A basic characteristic of this invention resides in the adaptation of the speed of charge transfer represented by V and controlled by the pulse generator 36 to the speed of displacement Vi of the image over the photosensitive device. If speeds V and Vi are adapted to one another or if preferred, are equal, it will be understood that each elementary charge always follows the same point of the object in motion. This is particularly apparent on FIG. 7. There will be noted as example the eye 40 of runner 41 being displaced along the course track at speed Vm. The image of this eye 42 is displaced at the speed Vi after having passed through lens 1. If the speed V of charge transfer from one sensor to another in the direction of the columns N is adapted to the speed Vi and if each column contains for instance 96 sensors, the charge accumulated by the luminous intensity produced by such eye onto the first sensor will be transferred onto the second sensor which will receive at this instant likewise the image of the same eye and thus following until the 96th sensor. There may be seen from this teaching that the exposure time is multiplied by a factor equal to the number of sensors M to be found in one column. This increase of the exposure time enables improving the performance of the image capture and measurement in one or several of the following characteristics: scenes with poor illumination, greater resolution of the image, capture of images having very rapid movements.
If the transfer of elementary charges as well as the reading from a row of the image are effected at regular intervals of period To, it will be understood that with a bidimensional photosensitvie device comprising M sensors in the sense of one column, the exposure time Te will be:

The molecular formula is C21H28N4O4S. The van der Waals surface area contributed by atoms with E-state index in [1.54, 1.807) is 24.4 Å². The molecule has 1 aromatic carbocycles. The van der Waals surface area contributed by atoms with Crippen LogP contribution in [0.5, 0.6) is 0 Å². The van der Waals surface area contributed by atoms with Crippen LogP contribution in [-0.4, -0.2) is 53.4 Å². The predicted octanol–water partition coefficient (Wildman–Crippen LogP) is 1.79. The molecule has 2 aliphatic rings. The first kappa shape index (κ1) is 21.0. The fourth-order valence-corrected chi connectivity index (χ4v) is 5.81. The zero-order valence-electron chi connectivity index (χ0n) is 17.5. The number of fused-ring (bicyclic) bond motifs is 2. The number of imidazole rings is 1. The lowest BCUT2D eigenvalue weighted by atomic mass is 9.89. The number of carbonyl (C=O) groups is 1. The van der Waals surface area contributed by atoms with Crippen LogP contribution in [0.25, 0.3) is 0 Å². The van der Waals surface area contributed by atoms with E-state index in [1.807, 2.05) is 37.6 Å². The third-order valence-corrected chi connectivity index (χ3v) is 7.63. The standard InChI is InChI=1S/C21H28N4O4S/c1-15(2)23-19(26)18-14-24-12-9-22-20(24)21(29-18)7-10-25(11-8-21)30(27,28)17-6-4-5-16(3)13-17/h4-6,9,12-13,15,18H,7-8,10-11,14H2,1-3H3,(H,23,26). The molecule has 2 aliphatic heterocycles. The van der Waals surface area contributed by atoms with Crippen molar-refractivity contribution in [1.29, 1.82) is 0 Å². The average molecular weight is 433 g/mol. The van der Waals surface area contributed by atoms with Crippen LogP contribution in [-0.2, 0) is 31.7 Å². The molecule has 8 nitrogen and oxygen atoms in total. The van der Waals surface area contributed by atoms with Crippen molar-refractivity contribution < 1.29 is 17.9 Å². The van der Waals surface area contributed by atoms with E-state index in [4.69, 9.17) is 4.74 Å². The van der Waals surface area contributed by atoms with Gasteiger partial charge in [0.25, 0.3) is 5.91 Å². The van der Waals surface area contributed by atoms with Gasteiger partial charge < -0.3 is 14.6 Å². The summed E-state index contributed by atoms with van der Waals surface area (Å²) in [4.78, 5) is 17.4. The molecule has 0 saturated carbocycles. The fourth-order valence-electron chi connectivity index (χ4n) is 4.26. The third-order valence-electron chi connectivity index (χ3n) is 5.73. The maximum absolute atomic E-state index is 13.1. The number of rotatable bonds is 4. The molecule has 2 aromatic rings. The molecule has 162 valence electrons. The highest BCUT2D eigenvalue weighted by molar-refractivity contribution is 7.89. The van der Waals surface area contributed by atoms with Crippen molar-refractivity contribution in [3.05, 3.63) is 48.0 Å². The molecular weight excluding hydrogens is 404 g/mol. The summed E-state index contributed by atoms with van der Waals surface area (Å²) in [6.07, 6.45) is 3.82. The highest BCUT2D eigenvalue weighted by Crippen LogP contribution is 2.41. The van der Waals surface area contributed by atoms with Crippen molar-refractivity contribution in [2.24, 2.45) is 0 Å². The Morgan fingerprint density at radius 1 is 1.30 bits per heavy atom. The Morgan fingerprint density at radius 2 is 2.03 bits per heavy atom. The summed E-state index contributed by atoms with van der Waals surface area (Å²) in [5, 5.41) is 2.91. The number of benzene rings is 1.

If one takes into account the spread of speed between V and Vi as defined hereinabove (photofinish) by ##EQU3##
there may be specified the amount of temporal blur Tf which is:
In replacing To by its value, there is found: ##EQU4## It is seen that the temporal blur comprises the addition of the factors which characterized on the one hand the photofinish (equation 1) and on the other hand the unidirectional device (equation 2) which have been described in the introduction to the present description. In the case of this invention, the relationship Tf/Te is valued at 1/M=μ, this enabling one to say that the bidimensional photosensitive device gives results comparable to those of the photofinish, but without having the disadvantages thereof. Effectively, in choosing a number of sensors relatively high, the temporal blur is reduced as in the photofinish to the portion μ·Te. Conversely, if the speed match is perfect (μ=0) the temporal blur is limited to Te/M.
Thus, repeating the same example suggested with reference to the systems known to the prior art and setting a temporal blur Tf of 1 ms, the exposure time Te for factor μ of 0.2 and the number of sensors M at 96 will amount to 4.76 ms, this having been respectively 5 ms and 1 ms for the photofinish and the unidimensional device.